Page:Popular Science Monthly Volume 24.djvu/591

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boiling paraffine, which destroys their capillarity, while it does not affect their conducting power. The superficial paraffine may be scraped off after the bath. Piles may be obtained by this means that will endure indefinitely, and have, apparently, an electro-motive force superior to that of a Leclanché pile of the same dimensions.—M. A. Bleunard (translated for the Popular Science Monthly from La Nature).

Lightning without Audible Thunder.—A correspondent of "Nature" reports a violent rain and lightning storm which took place near the crest of the Apennines, and during which no sound of thunder was heard. The writer also describes two other such storms that he witnessed on the edge of the Montenegrin highlands. "On these nights," he states, "the lightning was so incessant and vivid that we were able to walk about, choosing our way among the stones and shrubs as readily as by daylight, the intervals between the flashes being, I should judge, never more than a minute, while much of the time they seemed absolutely continuous, the landscape being visible in all details under a diffused violet light. Looking overhead, the movements of the lightning were easily discernible, the locality of the discharges varying from one part of the vault to another in a manner which it was impossible to confound with the reflection of lightning from a distance. Like the storm of last night, those were followed by copious rain, but not a single peal of thunder was heard during the whole night."

Combustion-Products from Different Lights.—The following figures show the amount per hour of combustion-products from several varieties of artificial light. Unless the electric light has some peculiar injurious influence, it has a great superiority on sanitary grounds:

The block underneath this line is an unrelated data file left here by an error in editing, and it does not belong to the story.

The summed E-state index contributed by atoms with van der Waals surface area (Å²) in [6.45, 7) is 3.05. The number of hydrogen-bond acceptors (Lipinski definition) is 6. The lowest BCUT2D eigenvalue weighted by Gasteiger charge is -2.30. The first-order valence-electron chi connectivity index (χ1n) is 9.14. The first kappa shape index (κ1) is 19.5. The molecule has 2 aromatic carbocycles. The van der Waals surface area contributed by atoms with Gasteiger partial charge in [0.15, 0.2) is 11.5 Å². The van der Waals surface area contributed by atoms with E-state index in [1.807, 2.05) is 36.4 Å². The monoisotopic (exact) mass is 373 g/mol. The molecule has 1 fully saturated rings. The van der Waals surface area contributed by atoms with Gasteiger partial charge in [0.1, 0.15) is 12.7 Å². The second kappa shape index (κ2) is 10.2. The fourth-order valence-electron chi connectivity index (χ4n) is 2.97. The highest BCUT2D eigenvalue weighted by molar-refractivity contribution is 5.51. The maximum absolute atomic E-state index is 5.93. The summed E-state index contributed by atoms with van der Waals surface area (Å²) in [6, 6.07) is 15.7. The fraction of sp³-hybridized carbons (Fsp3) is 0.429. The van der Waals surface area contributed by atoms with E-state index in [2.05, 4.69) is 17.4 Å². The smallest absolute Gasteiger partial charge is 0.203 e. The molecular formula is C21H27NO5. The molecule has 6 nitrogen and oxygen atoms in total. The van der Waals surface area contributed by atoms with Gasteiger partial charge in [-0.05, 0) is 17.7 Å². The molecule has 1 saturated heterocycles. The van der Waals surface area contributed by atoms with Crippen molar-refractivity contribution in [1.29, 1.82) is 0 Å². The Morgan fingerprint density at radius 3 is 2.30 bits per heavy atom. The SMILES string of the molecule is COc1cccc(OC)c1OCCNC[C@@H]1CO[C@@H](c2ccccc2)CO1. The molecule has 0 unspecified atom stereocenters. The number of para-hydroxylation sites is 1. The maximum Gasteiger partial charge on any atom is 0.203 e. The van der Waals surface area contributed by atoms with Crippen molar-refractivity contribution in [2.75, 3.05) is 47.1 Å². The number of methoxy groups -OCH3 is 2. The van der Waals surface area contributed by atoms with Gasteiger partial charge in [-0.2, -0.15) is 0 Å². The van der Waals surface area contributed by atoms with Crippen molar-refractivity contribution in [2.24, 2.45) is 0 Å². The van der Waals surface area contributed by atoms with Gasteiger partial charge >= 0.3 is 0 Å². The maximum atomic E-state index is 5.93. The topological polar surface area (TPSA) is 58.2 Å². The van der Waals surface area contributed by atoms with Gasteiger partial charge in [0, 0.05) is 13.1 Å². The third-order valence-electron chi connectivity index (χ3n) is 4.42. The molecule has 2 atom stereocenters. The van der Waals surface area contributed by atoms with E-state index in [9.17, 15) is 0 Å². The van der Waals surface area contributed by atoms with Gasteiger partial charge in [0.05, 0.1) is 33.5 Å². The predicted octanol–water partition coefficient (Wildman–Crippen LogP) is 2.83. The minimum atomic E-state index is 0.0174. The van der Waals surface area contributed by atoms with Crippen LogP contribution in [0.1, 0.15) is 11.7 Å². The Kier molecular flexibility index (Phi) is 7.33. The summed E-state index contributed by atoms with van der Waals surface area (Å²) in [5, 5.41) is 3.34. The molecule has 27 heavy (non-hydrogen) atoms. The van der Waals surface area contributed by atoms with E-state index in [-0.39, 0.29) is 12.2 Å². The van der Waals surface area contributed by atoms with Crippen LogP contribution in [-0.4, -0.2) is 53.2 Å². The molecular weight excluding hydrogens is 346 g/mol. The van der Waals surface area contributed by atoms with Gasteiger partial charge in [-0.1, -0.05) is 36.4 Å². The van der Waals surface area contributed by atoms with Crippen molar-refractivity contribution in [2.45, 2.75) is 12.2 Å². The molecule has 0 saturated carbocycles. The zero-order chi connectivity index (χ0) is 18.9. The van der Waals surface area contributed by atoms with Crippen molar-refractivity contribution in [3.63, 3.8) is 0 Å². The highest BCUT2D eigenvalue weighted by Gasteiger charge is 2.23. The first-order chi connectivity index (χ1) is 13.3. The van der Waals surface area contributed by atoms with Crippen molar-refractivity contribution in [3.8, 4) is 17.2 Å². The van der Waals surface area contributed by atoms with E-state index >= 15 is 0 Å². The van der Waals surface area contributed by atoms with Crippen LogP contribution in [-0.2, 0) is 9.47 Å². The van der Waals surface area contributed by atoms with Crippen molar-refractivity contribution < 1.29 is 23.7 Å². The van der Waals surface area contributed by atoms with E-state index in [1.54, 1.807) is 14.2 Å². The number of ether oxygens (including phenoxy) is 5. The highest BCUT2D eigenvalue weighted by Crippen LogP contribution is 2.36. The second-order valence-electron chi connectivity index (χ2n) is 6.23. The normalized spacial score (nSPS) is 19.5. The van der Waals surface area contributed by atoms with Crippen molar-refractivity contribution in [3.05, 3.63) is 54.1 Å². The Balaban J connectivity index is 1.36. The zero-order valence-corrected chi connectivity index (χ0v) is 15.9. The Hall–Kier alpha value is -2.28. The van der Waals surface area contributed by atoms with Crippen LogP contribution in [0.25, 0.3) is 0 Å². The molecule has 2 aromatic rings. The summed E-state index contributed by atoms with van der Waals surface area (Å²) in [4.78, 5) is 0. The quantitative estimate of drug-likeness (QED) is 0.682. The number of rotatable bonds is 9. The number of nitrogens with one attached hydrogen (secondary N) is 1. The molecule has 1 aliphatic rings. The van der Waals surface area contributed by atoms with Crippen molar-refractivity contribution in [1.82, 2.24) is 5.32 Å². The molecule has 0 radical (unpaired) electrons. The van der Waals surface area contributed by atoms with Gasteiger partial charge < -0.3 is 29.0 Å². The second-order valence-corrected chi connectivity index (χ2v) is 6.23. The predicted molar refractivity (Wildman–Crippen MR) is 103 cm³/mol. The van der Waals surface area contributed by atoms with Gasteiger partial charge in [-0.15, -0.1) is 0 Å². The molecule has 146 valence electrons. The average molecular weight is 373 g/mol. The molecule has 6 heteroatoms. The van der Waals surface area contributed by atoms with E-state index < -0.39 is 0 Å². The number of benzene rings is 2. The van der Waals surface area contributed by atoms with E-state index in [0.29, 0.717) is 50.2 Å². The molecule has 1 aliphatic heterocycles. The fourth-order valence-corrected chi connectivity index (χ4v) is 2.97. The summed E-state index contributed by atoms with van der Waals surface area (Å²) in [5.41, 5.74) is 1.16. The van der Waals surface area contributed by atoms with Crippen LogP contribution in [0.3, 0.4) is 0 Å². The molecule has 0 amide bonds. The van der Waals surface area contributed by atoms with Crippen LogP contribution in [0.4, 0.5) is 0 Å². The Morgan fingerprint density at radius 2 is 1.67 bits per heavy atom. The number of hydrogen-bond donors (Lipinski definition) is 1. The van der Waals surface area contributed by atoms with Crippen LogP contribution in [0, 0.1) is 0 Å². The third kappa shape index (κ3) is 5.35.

Water-vapor in
Carbonic acid
in cubic metres.
Heat, in ca-
Electric lamp, arc 0 0 57-158
Electric lamp, incandescent 0 0 290-536
Gas, argand-burner 0∙86 0∙46 4860
Lamp, petroleum, flat flame 0∙80 0∙95 7200
Lamp, colza-oil 0∙85 1∙00 6800
Candle, paraffine 0∙99 1∙22 9200
Candle, tallow 1∙05 1∙45 9700


Mr. Robert E. C. Stearns, in a paper read before the California Academy of Sciences, announces his conclusion, from his studies of the shells of the Colorado Desert and the region farther east (particularly from studies of Physa and Anodonta), that every item bearing upon the geographical distribution of the species indicates the mountain-lakes as the sources whence they are derived; points to their descent from northerly regions as well as from higher altitudes; and contributes additional testimony as to the antiquity of these widely spread though inferior forms of life.

General Richard D. Cutts, of the United States Coast Survey, died in Washington, December 13th, in the seventy-seventh year of his age. He had been connected with the Coast Survey during the greater part of his life, and was at the time of his death first assistant superintendent of the service.

In a paper before the American Association on the "Serpentine of Staten Island, N.Y.," Dr. T. Sterry Hunt expressed himself in favor of the opinion of Dr. Britton, of the School of Mines, Columbia College, that the belt containing the mineral is a protruding portion of the Eozoic series. The appearance of isolated hills and regions of serpentine is common in other regions, and is by Dr. Hunt explained by the consideration that this very insoluble magnesian silicate resists the atmospheric agencies which dissolve limestones and convert gneisses to clay—the removal of which rocks leaves exposed the included beds and lenticular masses of serpentine. Similar appearances are seen in many parts of Italy, where ridges and bosses of serpentine are found protruding in the midst of Eocene strata, and have hitherto, by most European geologists, been regarded as eruptive masses of Eocene age. Mather, who described the Staten Island locality more than forty years ago, also looked upon the serpentine as an eruptive rock.

A curious instance of the kindling of a fire by means of the concentration of the sun's rays by a globular water-bottle through which they passed is related by a correspondent of "La Nature." The day was cold, but the sun shone brightly; the bottle, an "onion-shaped" flask, filled with water so as to form a perfect lens, sat upon the table. The starting of the fire, which would have caused great damage if the relater of the incident had not been present to extinguish it, was revealed by the smoke. A deliberate experiment was made on the next day, with complete success, in kindling a fire by this means.